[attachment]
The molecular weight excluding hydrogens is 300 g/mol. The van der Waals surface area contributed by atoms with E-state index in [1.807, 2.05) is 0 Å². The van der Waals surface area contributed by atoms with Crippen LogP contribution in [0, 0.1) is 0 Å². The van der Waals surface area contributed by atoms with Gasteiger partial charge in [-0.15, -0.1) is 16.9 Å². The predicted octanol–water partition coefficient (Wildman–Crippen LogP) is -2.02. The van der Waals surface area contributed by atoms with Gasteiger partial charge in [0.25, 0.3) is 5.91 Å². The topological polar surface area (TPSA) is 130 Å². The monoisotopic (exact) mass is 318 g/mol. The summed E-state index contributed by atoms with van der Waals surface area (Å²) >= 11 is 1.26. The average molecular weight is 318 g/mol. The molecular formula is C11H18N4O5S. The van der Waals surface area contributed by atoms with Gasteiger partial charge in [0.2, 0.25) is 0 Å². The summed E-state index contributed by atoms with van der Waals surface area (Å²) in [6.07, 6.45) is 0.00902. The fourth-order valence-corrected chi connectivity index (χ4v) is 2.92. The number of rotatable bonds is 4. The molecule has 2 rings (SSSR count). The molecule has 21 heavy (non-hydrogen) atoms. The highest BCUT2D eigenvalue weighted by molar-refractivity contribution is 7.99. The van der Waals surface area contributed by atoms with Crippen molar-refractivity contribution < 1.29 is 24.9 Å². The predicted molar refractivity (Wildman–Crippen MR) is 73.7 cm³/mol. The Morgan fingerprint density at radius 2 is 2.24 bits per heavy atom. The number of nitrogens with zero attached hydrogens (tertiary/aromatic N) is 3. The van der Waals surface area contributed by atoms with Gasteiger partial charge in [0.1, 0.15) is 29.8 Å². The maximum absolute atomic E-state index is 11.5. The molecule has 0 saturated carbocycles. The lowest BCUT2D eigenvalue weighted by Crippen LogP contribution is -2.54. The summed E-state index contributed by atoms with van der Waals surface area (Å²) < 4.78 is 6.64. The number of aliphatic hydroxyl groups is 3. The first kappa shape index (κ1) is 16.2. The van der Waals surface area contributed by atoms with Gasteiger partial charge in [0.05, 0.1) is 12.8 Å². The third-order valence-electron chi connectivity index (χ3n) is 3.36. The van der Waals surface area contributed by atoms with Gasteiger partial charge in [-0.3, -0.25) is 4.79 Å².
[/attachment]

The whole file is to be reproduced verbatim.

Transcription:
The molecular weight excluding hydrogens is 300 g/mol. The van der Waals surface area contributed by atoms with E-state index in [1.807, 2.05) is 0 Å². The van der Waals surface area contributed by atoms with Crippen LogP contribution in [0, 0.1) is 0 Å². The van der Waals surface area contributed by atoms with Gasteiger partial charge in [-0.15, -0.1) is 16.9 Å². The predicted octanol–water partition coefficient (Wildman–Crippen LogP) is -2.02. The van der Waals surface area contributed by atoms with Gasteiger partial charge in [0.25, 0.3) is 5.91 Å². The topological polar surface area (TPSA) is 130 Å². The monoisotopic (exact) mass is 318 g/mol. The summed E-state index contributed by atoms with van der Waals surface area (Å²) >= 11 is 1.26. The average molecular weight is 318 g/mol. The molecular formula is C11H18N4O5S. The van der Waals surface area contributed by atoms with Gasteiger partial charge in [0.2, 0.25) is 0 Å². The summed E-state index contributed by atoms with van der Waals surface area (Å²) in [6.07, 6.45) is 0.00902. The fourth-order valence-corrected chi connectivity index (χ4v) is 2.92. The number of rotatable bonds is 4. The molecule has 2 rings (SSSR count). The molecule has 21 heavy (non-hydrogen) atoms. The highest BCUT2D eigenvalue weighted by molar-refractivity contribution is 7.99. The van der Waals surface area contributed by atoms with Crippen molar-refractivity contribution < 1.29 is 24.9 Å². The predicted molar refractivity (Wildman–Crippen MR) is 73.7 cm³/mol. The Morgan fingerprint density at radius 2 is 2.24 bits per heavy atom. The number of nitrogens with zero attached hydrogens (tertiary/aromatic N) is 3. The van der Waals surface area contributed by atoms with Gasteiger partial charge in [0.1, 0.15) is 29.8 Å². The maximum absolute atomic E-state index is 11.5. The molecule has 0 saturated carbocycles. The lowest BCUT2D eigenvalue weighted by Crippen LogP contribution is -2.54. The summed E-state index contributed by atoms with van der Waals surface area (Å²) < 4.78 is 6.64. The number of aliphatic hydroxyl groups is 3. The first kappa shape index (κ1) is 16.2. The van der Waals surface area contributed by atoms with Gasteiger partial charge in [0.05, 0.1) is 12.8 Å². The third-order valence-electron chi connectivity index (χ3n) is 3.36. The van der Waals surface area contributed by atoms with Gasteiger partial charge in [-0.3, -0.25) is 4.79 Å².